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Department of Sociology

Sociology Department Staff

Publication details for Emeritus Professor David S. Byrne

Blackman, T., Wistow, J. & Byrne, D. (2011). Towards a new understanding of how local action can effectively address health inequalities. Report for the National Institute for Health Research Service Delivery and Organisation programme. Wolfson Research Institute and School of Applied Social Sciences . National Institute for Health Research.

Author(s) from Durham


Targets for narrowing health inequalities in England were adopted in 2001, with NHS Primary Care Trusts in ‘Spearhead’ local authority areas expected to narrow inequalities by 2010. Spearheads are the 20% of local authority areas with the poorest health and deprivation indicators. Progress towards the targets has varied from area to area. This study explores this variation for three outcomes: premature deaths from cancer and cardiovascular disease (CVD), and teenage conceptions. There is currently no systematic, comparative evidence about how the attributes of these areas may be related to the degree of progress they have made. The study uses Qualitative Comparative Analysis (QCA) to address this issue.

The aim of the study was to establish what conditions in Spearhead areas were associated singly or in combination with better or worse outcomes regarding progress with narrowing health inequalities. This entailed establishing the recent trend in each outcome indicator relative to the national average; deriving a list of conditions and descriptors regarded as likely to be associated with these outcomes; gathering data on these conditions from secondary sources and a survey of Spearhead PCTs; analysing these data using QCA to identify patterns of association between conditions and outcomes; and exploring causation further by engaging practitioners in workshops to discuss results from the analysis and identify how PCTs might learn from each other.

Comparable data about conditions in each Spearhead area were gathered using secondary sources and questionnaires. These conditions included ways of working, types of programme and contextual attributes such as level of deprivation. The data were explored using the Statistical Package for the Social Sciences (SPSS) and analysed using QCA. QCA is a method for comparing cases (Spearhead areas in this study) on the basis of their membership of sets (configurations of conditions) that have patterned similarities and differences regarding outcomes. These sets can be viewed as different paths to narrowing, or failing to narrow, health inequalities. ‘Crisp set’ QCA is used in this study, based on Boolean algebra and binary data (that is, conditions were coded as present or absent for each case).

A narrowing cancers gap was associated with a local working culture of individual commitment and champions, together with a higher level of spend on cancers. Beyond a basic level, a higher standard of public health workforce planning was found to be associated with the cancer gap not narrowing. Together with a similarly surprising result for more frequent monitoring and developed commissioning, this suggests that too much effort expended on these types of task may deflect from actions that have a direct impact on the cancers gap. A higher level of deprivation compared with other Spearhead areas, a higher crime rate and a lower NHS primary care trust performance rating were also associated with the cancer gap not narrowing.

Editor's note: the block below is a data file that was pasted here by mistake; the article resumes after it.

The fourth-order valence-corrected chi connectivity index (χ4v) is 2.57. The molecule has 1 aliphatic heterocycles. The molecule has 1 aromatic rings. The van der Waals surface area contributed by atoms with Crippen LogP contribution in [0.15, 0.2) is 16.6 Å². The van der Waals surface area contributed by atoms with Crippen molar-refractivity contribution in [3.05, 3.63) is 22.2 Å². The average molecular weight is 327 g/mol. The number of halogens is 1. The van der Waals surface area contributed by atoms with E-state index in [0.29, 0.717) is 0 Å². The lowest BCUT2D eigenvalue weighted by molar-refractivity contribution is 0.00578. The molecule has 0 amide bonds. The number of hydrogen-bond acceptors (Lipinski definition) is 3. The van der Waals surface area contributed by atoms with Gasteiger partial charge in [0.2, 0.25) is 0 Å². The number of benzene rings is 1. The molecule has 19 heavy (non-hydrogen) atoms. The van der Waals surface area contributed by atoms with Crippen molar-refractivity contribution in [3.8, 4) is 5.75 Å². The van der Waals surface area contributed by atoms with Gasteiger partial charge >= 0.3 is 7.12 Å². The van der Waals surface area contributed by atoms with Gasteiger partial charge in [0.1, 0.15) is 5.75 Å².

A narrowing CVD gap was associated with smoking cessation and primary care services that were assessed as better than a basic standard. A high PCT budget allocation relative to target was also important along with, in other configurations, good or excellent leadership, lower internal migration, and pursuing many smaller projects or an integrated systematic approach. Conditions that were associated with the CVD gap not narrowing were pursuing a few major programmes, a lower PCT budget and higher internal migration.
A narrowing teenage conceptions gap was found to be associated with pursuing a few major programmes and interventions taking place all or mostly in community settings. Contextual conditions were also important including a higher level of GCSE passes compared to other areas, a lower level of deprivation, a higher percentage of under 18 year olds in the population, and a lower number of people receiving drug treatment services. Favourable contextual conditions were associated with a narrowing gap in some areas regardless of the types of programme pursued. Commissioning and leadership were found to be more likely to be associated with not narrowing the teenage conceptions gap if ranked higher than other areas, suggesting a negative bureaucracy or management effect similar to the finding for cancers.

The conditions associated with ‘narrowing’ and ‘not narrowing’ outcomes occurred in particular configurations which are described in the report. By looking at how conditions combined, the study identifies the importance of local contexts for tackling health inequalities as well as local approaches and ways of working. The findings are based on associations interpreted as likely to be causal using substantive and theoretical reasoning. Follow-up evaluation should be part of the learning process in implementing findings from the study. As future data on outcomes become available, it will be possible to explore the effects of these configurations on outcomes over longer timescales.